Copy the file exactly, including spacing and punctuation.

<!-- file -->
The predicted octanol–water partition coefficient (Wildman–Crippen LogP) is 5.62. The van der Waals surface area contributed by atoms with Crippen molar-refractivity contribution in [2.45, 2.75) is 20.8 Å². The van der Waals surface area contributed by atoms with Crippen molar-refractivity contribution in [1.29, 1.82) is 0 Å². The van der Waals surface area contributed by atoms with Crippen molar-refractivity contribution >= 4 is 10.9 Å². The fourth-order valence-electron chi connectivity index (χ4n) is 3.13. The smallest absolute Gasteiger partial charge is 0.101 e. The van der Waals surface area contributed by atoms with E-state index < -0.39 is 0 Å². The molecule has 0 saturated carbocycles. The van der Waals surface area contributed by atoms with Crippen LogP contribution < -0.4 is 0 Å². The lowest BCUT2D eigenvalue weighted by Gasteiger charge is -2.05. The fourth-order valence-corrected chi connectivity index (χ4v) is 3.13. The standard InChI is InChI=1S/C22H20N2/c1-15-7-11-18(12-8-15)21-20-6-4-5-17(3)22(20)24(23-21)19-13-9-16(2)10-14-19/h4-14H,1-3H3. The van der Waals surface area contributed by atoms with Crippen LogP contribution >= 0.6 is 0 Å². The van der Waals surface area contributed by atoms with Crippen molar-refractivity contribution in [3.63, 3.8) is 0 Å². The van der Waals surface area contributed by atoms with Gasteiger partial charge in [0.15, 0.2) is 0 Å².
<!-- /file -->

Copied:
The predicted octanol–water partition coefficient (Wildman–Crippen LogP) is 5.62. The van der Waals surface area contributed by atoms with Crippen molar-refractivity contribution in [2.45, 2.75) is 20.8 Å². The van der Waals surface area contributed by atoms with Crippen molar-refractivity contribution in [1.29, 1.82) is 0 Å². The van der Waals surface area contributed by atoms with Crippen molar-refractivity contribution >= 4 is 10.9 Å². The fourth-order valence-electron chi connectivity index (χ4n) is 3.13. The smallest absolute Gasteiger partial charge is 0.101 e. The van der Waals surface area contributed by atoms with E-state index < -0.39 is 0 Å². The molecule has 0 saturated carbocycles. The van der Waals surface area contributed by atoms with Crippen LogP contribution < -0.4 is 0 Å². The lowest BCUT2D eigenvalue weighted by Gasteiger charge is -2.05. The fourth-order valence-corrected chi connectivity index (χ4v) is 3.13. The standard InChI is InChI=1S/C22H20N2/c1-15-7-11-18(12-8-15)21-20-6-4-5-17(3)22(20)24(23-21)19-13-9-16(2)10-14-19/h4-14H,1-3H3. The van der Waals surface area contributed by atoms with Crippen LogP contribution >= 0.6 is 0 Å². The van der Waals surface area contributed by atoms with Crippen molar-refractivity contribution in [3.63, 3.8) is 0 Å². The van der Waals surface area contributed by atoms with Gasteiger partial charge in [0.15, 0.2) is 0 Å².